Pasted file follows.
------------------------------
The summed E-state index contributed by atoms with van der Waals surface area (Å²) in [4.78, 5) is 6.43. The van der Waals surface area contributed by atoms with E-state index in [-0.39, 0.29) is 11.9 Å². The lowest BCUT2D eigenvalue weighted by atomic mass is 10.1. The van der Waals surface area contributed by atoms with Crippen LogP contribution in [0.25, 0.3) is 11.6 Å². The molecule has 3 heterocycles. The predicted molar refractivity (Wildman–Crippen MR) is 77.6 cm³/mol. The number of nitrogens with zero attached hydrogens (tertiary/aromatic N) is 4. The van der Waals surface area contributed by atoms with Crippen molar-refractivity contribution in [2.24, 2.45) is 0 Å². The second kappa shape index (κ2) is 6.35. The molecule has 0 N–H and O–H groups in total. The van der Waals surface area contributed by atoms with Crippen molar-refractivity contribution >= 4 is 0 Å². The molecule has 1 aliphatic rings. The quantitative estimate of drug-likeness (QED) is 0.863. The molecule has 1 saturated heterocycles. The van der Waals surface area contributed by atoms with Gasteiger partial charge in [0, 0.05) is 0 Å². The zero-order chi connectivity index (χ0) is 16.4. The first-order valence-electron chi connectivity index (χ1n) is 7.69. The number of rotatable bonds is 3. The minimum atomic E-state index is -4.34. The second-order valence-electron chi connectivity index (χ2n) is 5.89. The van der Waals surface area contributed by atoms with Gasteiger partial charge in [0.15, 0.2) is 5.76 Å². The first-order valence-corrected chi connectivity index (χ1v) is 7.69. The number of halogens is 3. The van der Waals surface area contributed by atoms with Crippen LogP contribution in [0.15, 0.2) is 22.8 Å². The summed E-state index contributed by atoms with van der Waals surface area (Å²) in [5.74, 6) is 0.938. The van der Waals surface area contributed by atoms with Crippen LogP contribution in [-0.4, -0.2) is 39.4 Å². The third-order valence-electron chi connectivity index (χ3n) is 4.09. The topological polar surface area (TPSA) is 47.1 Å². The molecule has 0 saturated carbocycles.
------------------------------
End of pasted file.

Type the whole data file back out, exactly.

The summed E-state index contributed by atoms with van der Waals surface area (Å²) in [4.78, 5) is 6.43. The van der Waals surface area contributed by atoms with E-state index in [-0.39, 0.29) is 11.9 Å². The lowest BCUT2D eigenvalue weighted by atomic mass is 10.1. The van der Waals surface area contributed by atoms with Crippen LogP contribution in [0.25, 0.3) is 11.6 Å². The molecule has 3 heterocycles. The predicted molar refractivity (Wildman–Crippen MR) is 77.6 cm³/mol. The number of nitrogens with zero attached hydrogens (tertiary/aromatic N) is 4. The van der Waals surface area contributed by atoms with Crippen molar-refractivity contribution in [2.24, 2.45) is 0 Å². The second kappa shape index (κ2) is 6.35. The molecule has 0 N–H and O–H groups in total. The van der Waals surface area contributed by atoms with Crippen molar-refractivity contribution >= 4 is 0 Å². The molecule has 1 aliphatic rings. The quantitative estimate of drug-likeness (QED) is 0.863. The molecule has 1 saturated heterocycles. The van der Waals surface area contributed by atoms with Gasteiger partial charge in [0, 0.05) is 0 Å². The zero-order chi connectivity index (χ0) is 16.4. The first-order valence-electron chi connectivity index (χ1n) is 7.69. The number of rotatable bonds is 3. The minimum atomic E-state index is -4.34. The second-order valence-electron chi connectivity index (χ2n) is 5.89. The van der Waals surface area contributed by atoms with Gasteiger partial charge in [0.15, 0.2) is 5.76 Å². The first-order valence-corrected chi connectivity index (χ1v) is 7.69. The number of halogens is 3. The van der Waals surface area contributed by atoms with Crippen LogP contribution in [0.15, 0.2) is 22.8 Å². The summed E-state index contributed by atoms with van der Waals surface area (Å²) in [5.74, 6) is 0.938. The van der Waals surface area contributed by atoms with Crippen LogP contribution in [-0.4, -0.2) is 39.4 Å². The third-order valence-electron chi connectivity index (χ3n) is 4.09. The topological polar surface area (TPSA) is 47.1 Å². The molecule has 0 saturated carbocycles.